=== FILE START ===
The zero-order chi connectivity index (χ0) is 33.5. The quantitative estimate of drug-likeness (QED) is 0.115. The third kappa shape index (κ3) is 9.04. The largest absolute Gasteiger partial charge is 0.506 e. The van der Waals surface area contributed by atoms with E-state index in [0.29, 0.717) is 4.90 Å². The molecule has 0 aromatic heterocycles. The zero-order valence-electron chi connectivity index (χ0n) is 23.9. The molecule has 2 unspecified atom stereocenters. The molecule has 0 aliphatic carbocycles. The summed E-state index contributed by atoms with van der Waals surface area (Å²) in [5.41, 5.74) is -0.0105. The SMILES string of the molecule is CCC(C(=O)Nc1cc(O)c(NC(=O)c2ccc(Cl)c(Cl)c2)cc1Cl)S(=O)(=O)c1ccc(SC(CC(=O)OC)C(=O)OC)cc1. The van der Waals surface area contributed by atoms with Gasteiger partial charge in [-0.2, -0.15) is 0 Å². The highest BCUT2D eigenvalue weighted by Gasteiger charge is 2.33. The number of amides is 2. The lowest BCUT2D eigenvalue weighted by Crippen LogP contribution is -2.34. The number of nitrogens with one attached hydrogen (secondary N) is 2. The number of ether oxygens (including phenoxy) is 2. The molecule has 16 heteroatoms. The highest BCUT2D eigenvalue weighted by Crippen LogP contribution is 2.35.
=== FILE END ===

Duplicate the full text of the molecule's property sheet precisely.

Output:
The zero-order chi connectivity index (χ0) is 33.5. The quantitative estimate of drug-likeness (QED) is 0.115. The third kappa shape index (κ3) is 9.04. The largest absolute Gasteiger partial charge is 0.506 e. The van der Waals surface area contributed by atoms with E-state index in [0.29, 0.717) is 4.90 Å². The molecule has 0 aromatic heterocycles. The zero-order valence-electron chi connectivity index (χ0n) is 23.9. The molecule has 2 unspecified atom stereocenters. The molecule has 0 aliphatic carbocycles. The summed E-state index contributed by atoms with van der Waals surface area (Å²) in [5.41, 5.74) is -0.0105. The SMILES string of the molecule is CCC(C(=O)Nc1cc(O)c(NC(=O)c2ccc(Cl)c(Cl)c2)cc1Cl)S(=O)(=O)c1ccc(SC(CC(=O)OC)C(=O)OC)cc1. The van der Waals surface area contributed by atoms with Gasteiger partial charge in [-0.2, -0.15) is 0 Å². The highest BCUT2D eigenvalue weighted by Gasteiger charge is 2.33. The number of amides is 2. The lowest BCUT2D eigenvalue weighted by Crippen LogP contribution is -2.34. The number of nitrogens with one attached hydrogen (secondary N) is 2. The number of ether oxygens (including phenoxy) is 2. The molecule has 16 heteroatoms. The highest BCUT2D eigenvalue weighted by Crippen LogP contribution is 2.35.